We decided to set everything up the night before and run through the sessions as many times as possible until we felt comfortable with the format and knew that it would all run smoothly.


After we’d got all the tech up and running and worked through what requirements we’d need for the next day with the support staff, we ran through the presentation a few times and worked through some glitches.

To make an event successful, one of the key points is to try and pinpoint anything that could go wrong and make sure that you preemptively come up with solutions to these potential problems. One main area that we foresaw that might potentially go awry was that sometimes coming up and participating in front of a group is a difficult thing to do -particularly so with teenagers! Our solution was that if we were genuinely struggling to get any participation going on, then we would have to enlist (maybe begrudgingly) the teachers/student ambassadors/York staff to help us out.

After an early morning start the next day, we started off by running through everything once more and making sure everything was still working correctly from the night before. Then, before the groups started to arrive, I went down to the lobby just before to meet them. We were to be teaching three sessions throughout the day, and as there were some delays with some of the other groups, it meant that the first group that arrived came for our first session and got slightly longer than the rest. Luckily we had thought about it in advance, and planned to show some videos portraying the excitement of music technology- which we ended up using in all the sessions!

Overall, the level of interactivity between the three groups that we saw varied somewhat, and I was glad that we had anticipated solutions to the problem of the students being either somewhat apathetic or difficult to coax into standing in front of others. I think that, reflecting on the experience with hindsight, if I were to run something similar again I might think about how this problem could be avoided so as to make sure that everyone who might have wanted to participate got a chance to.


Other than that, the sessions themselves seemed to run quite smoothly and with minimal hiccups. It was very enjoyable for to see the excitement on their faces when they found out that music making had such exciting potential. It was also enjoyable to see the event that we had spent so long devising coming together and for our ideas to be turned into actions.

We received feed back from the students in the form of a questionnaire and this allowed us to reflect on what went well and what we could have improved. In response to the question “What was the most useful aspect of today’s event?” some particularly encouraging responses included:

  • “The MIDI session with Hash, Liz, Jameson and Jack.”
  • “That you don’t need instruments to make music.”
  • “I think the MIDI workshop was the most useful and enjoyable because it helped me develop my knowledge on the subject.”


When asked “How do you think today’s event could have been improved?” some responses included:

  • “Maybe give us more time to use equipment and instruments.”
  • “If we could have used more technology.”

The responses and feedback from the children, both positive and negative, are a useful learning tool for future events and presentations, within both an academic or professional context and allowed us to reflect on what went well and what we could have improved.

Overall, I think we achieved our aim which was to get the children to participate and to spark some passion and excitement about music technology, which is a pretty rewarding experience.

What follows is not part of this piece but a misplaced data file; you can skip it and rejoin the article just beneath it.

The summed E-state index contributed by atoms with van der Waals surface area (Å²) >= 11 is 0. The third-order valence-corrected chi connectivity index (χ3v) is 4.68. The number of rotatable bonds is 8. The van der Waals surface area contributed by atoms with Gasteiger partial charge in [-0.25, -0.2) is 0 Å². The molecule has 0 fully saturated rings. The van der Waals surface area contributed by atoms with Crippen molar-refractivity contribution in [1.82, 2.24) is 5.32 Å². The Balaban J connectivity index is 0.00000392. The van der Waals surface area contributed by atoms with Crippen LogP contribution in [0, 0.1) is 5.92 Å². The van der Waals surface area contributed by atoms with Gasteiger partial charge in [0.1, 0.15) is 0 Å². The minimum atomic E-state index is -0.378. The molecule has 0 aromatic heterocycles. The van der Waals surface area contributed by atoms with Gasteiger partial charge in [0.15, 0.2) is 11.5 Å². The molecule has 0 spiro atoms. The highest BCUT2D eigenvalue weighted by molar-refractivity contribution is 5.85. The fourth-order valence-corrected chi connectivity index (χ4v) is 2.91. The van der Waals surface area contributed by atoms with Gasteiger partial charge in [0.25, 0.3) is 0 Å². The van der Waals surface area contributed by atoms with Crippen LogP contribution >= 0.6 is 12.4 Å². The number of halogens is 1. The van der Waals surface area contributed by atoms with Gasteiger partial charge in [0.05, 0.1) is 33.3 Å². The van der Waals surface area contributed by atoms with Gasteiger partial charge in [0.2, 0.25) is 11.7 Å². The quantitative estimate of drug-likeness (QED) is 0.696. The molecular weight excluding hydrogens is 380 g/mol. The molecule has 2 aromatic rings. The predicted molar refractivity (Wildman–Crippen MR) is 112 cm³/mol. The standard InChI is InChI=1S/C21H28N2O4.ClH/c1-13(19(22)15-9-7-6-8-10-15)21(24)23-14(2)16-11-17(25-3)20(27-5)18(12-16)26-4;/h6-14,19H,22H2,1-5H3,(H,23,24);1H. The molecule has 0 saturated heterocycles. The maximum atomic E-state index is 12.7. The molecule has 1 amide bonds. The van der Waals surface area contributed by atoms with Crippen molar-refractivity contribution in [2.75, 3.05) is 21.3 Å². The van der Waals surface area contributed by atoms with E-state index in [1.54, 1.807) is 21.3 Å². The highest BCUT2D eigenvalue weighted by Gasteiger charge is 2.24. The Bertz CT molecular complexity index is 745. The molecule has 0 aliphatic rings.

Making Our Ideas Come to Life…

After having our first meeting to run through our initial ideas, we decided to have a weekly meeting to help formulate a plan and smooth over any potential issues.

Week 1

Our next group meeting was held the following week on the 16th November. We now had a better idea of what it was that we wanted to do with the 45 minute session and it was now a case of putting something together that was both interesting and practical.

Two of the best ideas that we thought came out of the initial planning session was using the game controllers and using the fruit-fuelled makey-makey. The next task was to refine our ideas. We decided in this session to drop an initial idea of making some visualisation of a sound-wave, as we thought this might be too tangental to the main theme of MIDI. We also had the concern raised that using the ps4 and wii controllers alone was not incorporating enough musicality to the session (something which is quite important if we want to inspire people to study music technology at university) . We decided to incorporate use of other MIDI instruments, such as the Ableton Push and M-Audio Oxygen 49 Midi Keyboard.

Fruit bongos all ready to go.

We ran through the aspects that we had available to us on that day: the makey makey and the games controllers using Ableton software. There had been some software issues with the wii controllers, but after a while it all seemed to be working smoothly.

Having a go at home

Week 2

The following week was our run through for the event. We had to present what we had done so far to the rest of our course-mates to see how things might run and what issues might arise. It was also a useful opportunity to see how other people had planned to run their sessions and get some feedback on our own.

We arrived before the session was due to start, and as is always the case there were some technical issues with the wii controllers! Once we managed to iron everything out and get ourselves set up and organised, we begun by checking out another session in the mac lab. Then once that was finished, it was time for our go.

The session itself seemed to run quite smoothly. We begun with an introductory talk about MIDI and its history and current uses– we delegated out different sections of it to each of us so we all spent a small amount of time talking. Then, once we had said what we needed to, we moved on to the practical aspect of the workshop. This began with a quick one minute demo where we all took control of a different aspect of the set up and made a quick tune with the hardware.

Finally, we invited the rest of the workshop participants to come and have a go themselves. This section may need the most work before the workshop itself in how to best organise both the time and space available and to make sure that all those that want a go can have a go.

The set up